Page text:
Craig Leith gets some tips from Kylie Walker on how to become a golf pro
Name: Craig Leith
School: Hazlehead Academy
What would you like to be when you are older?
A professional golfer.
Why does this job appeal to you?
Golf is a big hobby of mine, so being a professional golfer appeals to me because I would love to be able to make a living doing something that I really enjoy. Travelling around the world is also very appealing.
How long have you wanted to do this?
I have wanted to be a professional golfer since I took up the game. I have done work experience at the Paul Lawrie Golf Centre which was really interesting as I got to try out many of the duties that are required by a golf club professional.
Position: Professional golfer, sponsored by Aberdeen Asset Management
Becoming a professional golfer isn’t easy, but it’s a very rewarding career choice. I have been playing golf since I was 14 and turned professional at the end of 2009. Playing as a full time professional is a lot of hard work, as you’re constantly travelling and pushing yourself to the limit both physically and mentally, but it’s also a lot of fun and very satisfying to earn a living doing something you love.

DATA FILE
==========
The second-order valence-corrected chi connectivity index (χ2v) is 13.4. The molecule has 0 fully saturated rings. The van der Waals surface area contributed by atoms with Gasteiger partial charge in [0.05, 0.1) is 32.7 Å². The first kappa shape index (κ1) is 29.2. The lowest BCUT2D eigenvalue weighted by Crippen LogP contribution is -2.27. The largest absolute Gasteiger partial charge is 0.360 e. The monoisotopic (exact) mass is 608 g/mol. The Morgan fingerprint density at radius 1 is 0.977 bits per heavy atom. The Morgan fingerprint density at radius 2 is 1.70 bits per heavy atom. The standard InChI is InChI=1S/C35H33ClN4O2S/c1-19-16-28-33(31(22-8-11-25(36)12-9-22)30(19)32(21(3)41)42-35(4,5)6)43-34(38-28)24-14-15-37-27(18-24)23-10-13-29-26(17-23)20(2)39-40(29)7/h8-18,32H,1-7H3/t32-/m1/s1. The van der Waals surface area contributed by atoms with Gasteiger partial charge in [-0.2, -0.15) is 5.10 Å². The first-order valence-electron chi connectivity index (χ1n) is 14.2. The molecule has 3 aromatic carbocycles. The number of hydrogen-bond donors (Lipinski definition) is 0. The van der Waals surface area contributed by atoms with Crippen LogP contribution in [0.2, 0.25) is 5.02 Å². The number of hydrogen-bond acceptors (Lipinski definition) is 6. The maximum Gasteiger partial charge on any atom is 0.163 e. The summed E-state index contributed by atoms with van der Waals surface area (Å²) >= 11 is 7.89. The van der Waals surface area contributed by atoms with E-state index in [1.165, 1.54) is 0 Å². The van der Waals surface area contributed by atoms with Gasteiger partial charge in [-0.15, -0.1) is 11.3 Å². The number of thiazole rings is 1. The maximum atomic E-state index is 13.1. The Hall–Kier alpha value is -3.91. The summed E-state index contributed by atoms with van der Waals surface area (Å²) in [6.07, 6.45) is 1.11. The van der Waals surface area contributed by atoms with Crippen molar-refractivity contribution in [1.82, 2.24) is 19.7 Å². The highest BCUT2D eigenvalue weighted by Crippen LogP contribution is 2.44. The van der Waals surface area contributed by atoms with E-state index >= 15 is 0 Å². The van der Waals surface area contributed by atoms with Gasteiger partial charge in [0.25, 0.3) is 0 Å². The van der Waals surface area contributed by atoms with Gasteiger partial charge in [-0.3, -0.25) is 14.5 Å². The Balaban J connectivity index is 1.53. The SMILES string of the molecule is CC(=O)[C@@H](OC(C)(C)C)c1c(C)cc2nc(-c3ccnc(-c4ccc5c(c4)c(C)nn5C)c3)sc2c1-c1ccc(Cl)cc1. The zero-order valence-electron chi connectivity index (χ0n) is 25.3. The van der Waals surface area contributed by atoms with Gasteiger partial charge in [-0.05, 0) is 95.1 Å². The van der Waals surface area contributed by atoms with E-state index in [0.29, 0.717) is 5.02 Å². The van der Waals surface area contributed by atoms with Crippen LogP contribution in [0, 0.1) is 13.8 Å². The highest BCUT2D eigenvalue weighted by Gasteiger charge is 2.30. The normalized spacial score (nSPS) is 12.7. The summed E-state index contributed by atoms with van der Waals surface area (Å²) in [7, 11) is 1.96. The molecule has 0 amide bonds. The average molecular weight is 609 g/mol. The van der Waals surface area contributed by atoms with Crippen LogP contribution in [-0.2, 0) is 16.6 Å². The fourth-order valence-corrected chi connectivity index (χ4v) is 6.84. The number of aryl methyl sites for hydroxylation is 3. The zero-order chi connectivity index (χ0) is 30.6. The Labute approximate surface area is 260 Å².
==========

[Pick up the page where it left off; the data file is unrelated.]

Like many jobs, being a professional golfer is all about taking small steps towards a bigger goal and constantly improving your skills. Earlier this year I won my first Ladies European Tour event, the Deloitte Ladies Open in Amsterdam, and it feels like all those years of hard work are paying off.
As a young golfer, it is important to find a good teacher. Try to find a local pro who has experience in professional tournament play. Your pro should give you personalised lessons and not try to totally change your style. Every golfer has their own perfect swing, and a great teacher will help you find it and learn how to improve it.
Try to play more often than you practice, as the best results come from playing out on the course. This is as true for junior golfers as it is for professionals. My recommendation is to practice the same amount of time on your short game as you do on the range, and try to get as much time on the course as possible. Always practice your short game as much as your full shots, as both are equally as important on the course and could prove vital to placing in a competition.
The key to success in golf is to work hard, practice smart, be dedicated and make the right sacrifices but still always have a life off the course, as your family and friends will be behind you all the way.